Andre is 6’3”, 220 lbs.
He wears a black do-rag, double striped track pants and a white sleeveless shirt revealing his 19-inch tatted biceps. Bronx born and raised, he earns a living co-managing a pizza parlor.
Amy is 5’3”, 115 lbs.
She wears black Lululemon shorts and a purple Lulu top. Amy is a private school bred trust fund baby whose “fashion PR” paycheck ain’t covering her handbag obsession, let alone the $9000/month rent bill.
At what crossroads in life do these two become friends? Or even get the chance to meet each other?
The corner bar? Unlikely.
The DMV? Doubt it.
The subway? LOL.
I look around the train: Suits reading the paper, bums sleeping in their own piss, elderly gasping for another breath, 12 year olds off to school, unemployed surfing twitter, pretty girls, well groomed dudes, sloppy hipsters.
All packed elbow to elbow and not a single exchange. Not one “hello”. Not one smile. Complete isolation. No acknowledgement that another human being is literally on top of you.
Guard wallet, check. Avoid eye contact, check. Would this damn thing hurry up?
It’s a cold, isolated environment, like so many public venues are.
WHERE DO AMY AND ANDRE MEET?
Ding. Ding. Ding.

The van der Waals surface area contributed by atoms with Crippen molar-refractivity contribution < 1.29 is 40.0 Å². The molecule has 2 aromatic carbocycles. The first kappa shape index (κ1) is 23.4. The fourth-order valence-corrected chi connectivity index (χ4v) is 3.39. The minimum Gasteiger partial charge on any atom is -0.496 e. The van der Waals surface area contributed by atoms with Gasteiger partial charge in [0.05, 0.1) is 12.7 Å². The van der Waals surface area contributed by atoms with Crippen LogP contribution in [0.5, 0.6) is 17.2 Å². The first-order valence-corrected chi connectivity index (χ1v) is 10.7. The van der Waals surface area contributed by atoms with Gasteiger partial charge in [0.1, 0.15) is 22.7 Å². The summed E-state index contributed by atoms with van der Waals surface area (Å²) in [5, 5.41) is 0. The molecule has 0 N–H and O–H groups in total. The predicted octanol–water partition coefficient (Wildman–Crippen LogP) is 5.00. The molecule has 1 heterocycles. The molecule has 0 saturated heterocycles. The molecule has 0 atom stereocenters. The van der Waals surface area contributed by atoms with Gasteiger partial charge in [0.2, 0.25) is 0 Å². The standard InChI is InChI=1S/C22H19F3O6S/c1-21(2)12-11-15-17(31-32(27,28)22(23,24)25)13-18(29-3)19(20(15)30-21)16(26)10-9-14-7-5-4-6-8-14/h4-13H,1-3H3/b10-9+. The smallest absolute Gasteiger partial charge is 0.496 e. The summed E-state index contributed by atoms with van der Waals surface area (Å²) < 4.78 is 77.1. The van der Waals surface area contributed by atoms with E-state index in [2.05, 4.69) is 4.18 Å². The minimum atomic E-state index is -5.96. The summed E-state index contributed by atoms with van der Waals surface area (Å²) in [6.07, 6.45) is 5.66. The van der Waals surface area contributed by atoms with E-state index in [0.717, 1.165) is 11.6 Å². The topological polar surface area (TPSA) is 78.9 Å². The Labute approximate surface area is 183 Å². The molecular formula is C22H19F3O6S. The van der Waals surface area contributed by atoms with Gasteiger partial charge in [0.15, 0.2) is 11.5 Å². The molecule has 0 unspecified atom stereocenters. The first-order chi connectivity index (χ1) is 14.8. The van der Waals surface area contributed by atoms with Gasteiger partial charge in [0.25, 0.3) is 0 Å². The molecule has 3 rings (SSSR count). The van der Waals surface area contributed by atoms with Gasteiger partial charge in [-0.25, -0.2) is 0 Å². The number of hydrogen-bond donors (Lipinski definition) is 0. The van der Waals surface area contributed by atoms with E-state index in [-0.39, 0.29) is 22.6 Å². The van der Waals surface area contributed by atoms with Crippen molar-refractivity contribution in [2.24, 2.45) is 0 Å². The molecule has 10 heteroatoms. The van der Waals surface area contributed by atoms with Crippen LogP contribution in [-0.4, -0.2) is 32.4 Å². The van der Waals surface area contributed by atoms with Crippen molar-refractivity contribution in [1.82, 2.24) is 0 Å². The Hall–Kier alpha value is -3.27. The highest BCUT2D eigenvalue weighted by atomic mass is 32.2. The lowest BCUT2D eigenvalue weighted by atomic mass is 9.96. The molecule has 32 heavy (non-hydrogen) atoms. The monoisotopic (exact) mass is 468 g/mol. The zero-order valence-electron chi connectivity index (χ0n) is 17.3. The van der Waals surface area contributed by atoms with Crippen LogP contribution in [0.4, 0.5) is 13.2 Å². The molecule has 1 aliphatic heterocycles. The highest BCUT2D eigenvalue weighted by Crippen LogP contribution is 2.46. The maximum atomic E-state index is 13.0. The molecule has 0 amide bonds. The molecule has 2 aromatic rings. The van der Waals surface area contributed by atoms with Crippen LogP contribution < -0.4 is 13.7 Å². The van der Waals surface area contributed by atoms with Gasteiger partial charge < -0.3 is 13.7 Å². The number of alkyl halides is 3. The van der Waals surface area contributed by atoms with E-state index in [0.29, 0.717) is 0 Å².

The Squat Rack
Conversation unfolds effortlessly.
Depth, foot angle, hip drive and bar placement.
Crazy rep schemes and quad vs hamstring activation. Sweatin’ and pumpin’ out sets.
They gravitate to one another like Cory and Topanga, Mikey McD and Worm, The Fox and The Hound.
The gym brings people together that simply wouldn’t meet in the real world. Something about the atmosphere makes the invisible borders that guide our real life interactions – class, status, gulp, race – nonexistent in the gym.
The gym is a place where a high school drop-out and PhD learn from each other. Where a 24 year old meathead and 77 year old retiree can joke and laugh and intellectualize and trash talk.
It’s a place where outcasts are welcome. Where lost souls find themselves. Barbells and comradery replace the leather chair and stuffy therapist.
It’s a place where men and women learn more about themselves than school or work or plopped near the television.
It’s a place where broken hearts go to heal, tiny muscles go to grow and confused minds develop toughness and clarity.
The gym is a special community. People are open and friendly. They help each other.
Veterans help rookies. Girls help guys. Rich help poor, and poor help rich.
Money doesn’t matter. Status doesn’t matter.
Gays help straights. Christians help Muslims. And deep squatters help everyone else avoid the smith machine.
Who you are in the outside world simply does not matter.
WHY IS THIS?
Maybe it’s the endorphins. Maybe it’s the shared love of chalk and iron. Maybe it is the pre-existing understanding that you and your company are striving for a better life.
I’m not sure about the why. And it doesn’t matter – it just is.
As for Andre and Amy, nah, they never did run off into the sunset and make beautiful babies. But they were open to one another, learned a few things, shared a few laughs and each gained a friend.
The gym is my breath of fresh air in a polluted concrete jungle.